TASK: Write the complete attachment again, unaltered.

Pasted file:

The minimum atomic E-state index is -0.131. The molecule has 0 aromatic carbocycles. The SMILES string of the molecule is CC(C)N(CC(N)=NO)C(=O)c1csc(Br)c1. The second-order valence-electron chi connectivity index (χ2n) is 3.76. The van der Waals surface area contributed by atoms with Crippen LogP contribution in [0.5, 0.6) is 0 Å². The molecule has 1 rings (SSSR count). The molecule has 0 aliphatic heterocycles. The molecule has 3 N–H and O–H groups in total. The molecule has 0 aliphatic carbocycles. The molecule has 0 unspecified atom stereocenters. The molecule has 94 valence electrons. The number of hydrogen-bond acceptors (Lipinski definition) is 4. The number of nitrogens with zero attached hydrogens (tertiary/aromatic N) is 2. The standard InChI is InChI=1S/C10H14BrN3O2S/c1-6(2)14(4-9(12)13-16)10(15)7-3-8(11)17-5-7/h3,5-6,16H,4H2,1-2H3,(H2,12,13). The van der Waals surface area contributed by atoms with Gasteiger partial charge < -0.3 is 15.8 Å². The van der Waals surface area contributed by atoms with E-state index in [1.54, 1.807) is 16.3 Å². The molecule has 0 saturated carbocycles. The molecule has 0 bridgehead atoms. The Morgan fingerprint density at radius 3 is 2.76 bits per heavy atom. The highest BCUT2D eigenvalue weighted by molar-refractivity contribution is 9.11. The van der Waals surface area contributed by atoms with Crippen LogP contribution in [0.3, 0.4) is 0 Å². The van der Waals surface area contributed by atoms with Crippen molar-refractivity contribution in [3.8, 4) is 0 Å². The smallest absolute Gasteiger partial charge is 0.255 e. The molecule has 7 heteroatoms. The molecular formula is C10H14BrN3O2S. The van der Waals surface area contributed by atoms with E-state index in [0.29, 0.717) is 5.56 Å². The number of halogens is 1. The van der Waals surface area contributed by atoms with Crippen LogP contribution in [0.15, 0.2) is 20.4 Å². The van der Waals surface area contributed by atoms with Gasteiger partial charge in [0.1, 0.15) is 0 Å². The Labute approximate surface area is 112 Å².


The minimum atomic E-state index is -0.131. The molecule has 0 aromatic carbocycles. The SMILES string of the molecule is CC(C)N(CC(N)=NO)C(=O)c1csc(Br)c1. The second-order valence-electron chi connectivity index (χ2n) is 3.76. The van der Waals surface area contributed by atoms with Crippen LogP contribution in [0.5, 0.6) is 0 Å². The molecule has 1 rings (SSSR count). The molecule has 0 aliphatic heterocycles. The molecule has 3 N–H and O–H groups in total. The molecule has 0 aliphatic carbocycles. The molecule has 0 unspecified atom stereocenters. The molecule has 94 valence electrons. The number of hydrogen-bond acceptors (Lipinski definition) is 4. The number of nitrogens with zero attached hydrogens (tertiary/aromatic N) is 2. The standard InChI is InChI=1S/C10H14BrN3O2S/c1-6(2)14(4-9(12)13-16)10(15)7-3-8(11)17-5-7/h3,5-6,16H,4H2,1-2H3,(H2,12,13). The van der Waals surface area contributed by atoms with Gasteiger partial charge < -0.3 is 15.8 Å². The van der Waals surface area contributed by atoms with E-state index in [1.54, 1.807) is 16.3 Å². The molecule has 0 saturated carbocycles. The molecule has 0 bridgehead atoms. The Morgan fingerprint density at radius 3 is 2.76 bits per heavy atom. The highest BCUT2D eigenvalue weighted by molar-refractivity contribution is 9.11. The van der Waals surface area contributed by atoms with Crippen LogP contribution in [0.3, 0.4) is 0 Å². The van der Waals surface area contributed by atoms with Crippen molar-refractivity contribution in [3.8, 4) is 0 Å². The smallest absolute Gasteiger partial charge is 0.255 e. The molecule has 7 heteroatoms. The molecular formula is C10H14BrN3O2S. The van der Waals surface area contributed by atoms with E-state index in [0.29, 0.717) is 5.56 Å². The number of halogens is 1. The van der Waals surface area contributed by atoms with Crippen LogP contribution in [0.15, 0.2) is 20.4 Å². The van der Waals surface area contributed by atoms with Gasteiger partial charge in [0.1, 0.15) is 0 Å². The Labute approximate surface area is 112 Å².